There is substantial variance between physicians in the total time spent seeing patients, the total time spent on administrative work and the total number of patients seen per day [4]. Yet ~75% of physicians claim to be at or over capacity [4], implying opportunities for operational efficiency and a reduced workload on some providers and an expanded one for others. Even if a hard standard for patient-hours worked cannot be established, physicians can at least be benchmarked by specialization and region.

How to book an alternative when capacity is limited
Your data should be driving referral patterns by helping schedulers (and patients) identify acceptable alternatives for a referral or appointment. The benefits of analyzing physician capacity are fully realized with an automated way of identifying similar providers who can accomplish the same procedures. This enables rerouting patients from over-capacity to underutilized physicians. An individual making an appointment, whether that is a referral coordinator in a call center or the patient, typically cannot decide whether two providers in the same specialty can truly provide the same service.

This enables optimization for lead times and capacity while driving improvement in show rates. Using a combination of public and private data sources, it is possible identify providers who performed >50% of the same services using a simple distance algorithm. Optimized networks mean better care, faster and more capacity utilization.

How to measure results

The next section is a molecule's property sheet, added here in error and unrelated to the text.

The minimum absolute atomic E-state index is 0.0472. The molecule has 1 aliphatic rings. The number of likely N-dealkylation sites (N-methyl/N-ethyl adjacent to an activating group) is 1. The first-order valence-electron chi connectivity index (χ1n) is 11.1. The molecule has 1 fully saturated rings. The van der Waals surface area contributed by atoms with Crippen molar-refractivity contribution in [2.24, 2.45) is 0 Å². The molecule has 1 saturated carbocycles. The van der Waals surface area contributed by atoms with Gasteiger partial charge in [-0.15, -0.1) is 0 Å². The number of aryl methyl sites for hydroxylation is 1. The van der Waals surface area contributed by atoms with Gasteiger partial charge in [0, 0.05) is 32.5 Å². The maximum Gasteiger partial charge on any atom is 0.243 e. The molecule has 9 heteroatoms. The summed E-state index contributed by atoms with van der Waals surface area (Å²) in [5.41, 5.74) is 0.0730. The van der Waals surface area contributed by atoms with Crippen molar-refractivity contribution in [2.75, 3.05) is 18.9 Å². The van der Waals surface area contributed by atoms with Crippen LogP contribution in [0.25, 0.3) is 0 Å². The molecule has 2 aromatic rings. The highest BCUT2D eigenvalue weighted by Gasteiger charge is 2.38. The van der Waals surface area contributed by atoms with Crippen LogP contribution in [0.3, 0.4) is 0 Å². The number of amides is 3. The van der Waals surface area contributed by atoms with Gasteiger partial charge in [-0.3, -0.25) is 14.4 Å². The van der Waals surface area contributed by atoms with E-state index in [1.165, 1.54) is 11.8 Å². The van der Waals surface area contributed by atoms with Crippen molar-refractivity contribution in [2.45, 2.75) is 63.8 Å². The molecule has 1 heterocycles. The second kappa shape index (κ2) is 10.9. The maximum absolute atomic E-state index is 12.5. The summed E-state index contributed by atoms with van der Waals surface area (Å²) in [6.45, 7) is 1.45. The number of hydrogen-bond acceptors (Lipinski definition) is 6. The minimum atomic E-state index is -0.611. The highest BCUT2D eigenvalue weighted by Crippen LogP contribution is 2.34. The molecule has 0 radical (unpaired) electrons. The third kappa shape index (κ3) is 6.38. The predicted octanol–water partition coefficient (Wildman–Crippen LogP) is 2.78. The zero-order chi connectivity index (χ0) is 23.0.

To connect it all, your data should let you identify whether an action you've taken is working. Assuming the effectiveness of a business decision happens all too frequently across a variety of businesses, and healthcare operations are no different. Typically, this type of work is reserved for high cost consultants and internal strategy teams. However, the advent of more user-friendly data analysis tools and an increased focus on data collection has made measuring the results of an action far easier.

When taking an action, such as choosing to double book appointments when the first patient to book is likely to no-show, one should always ask, "How can I measure such an action's results?" In this example, measuring the number of patients actually showing up, and the wait time increase as a result would be critical. Another key is to ensure you have a standard for comparison. Much like running a clinical trial, ensure you have a control or holdout group to compare your actions against a baseline, or observe a metric over time before and after a change.


1: Characteristics and Direct Cost of Academic Pediatric Subspecialty Outpatient No-Show Events.

2: http://www.ncbi.nlm.nih.gov/pmc/articles/PMC3150743/

3: http://www.ncbi.nlm.nih.gov/pmc/articles/PMC4153419/

4: http://www.physiciansfoundation.org/uploads/default/Physicians_Foundation_2012_Biennial_Survey.pdf

5: http://medicaleconomics.modernmedicine.com/medical-economics/news/modernmedicine/modern-medicine-now/tests-missed-appointments-require-you-foll

6: http://docs.lib.purdue.edu/cgi/viewcontent.cgi?article=1001&context=nursingpubs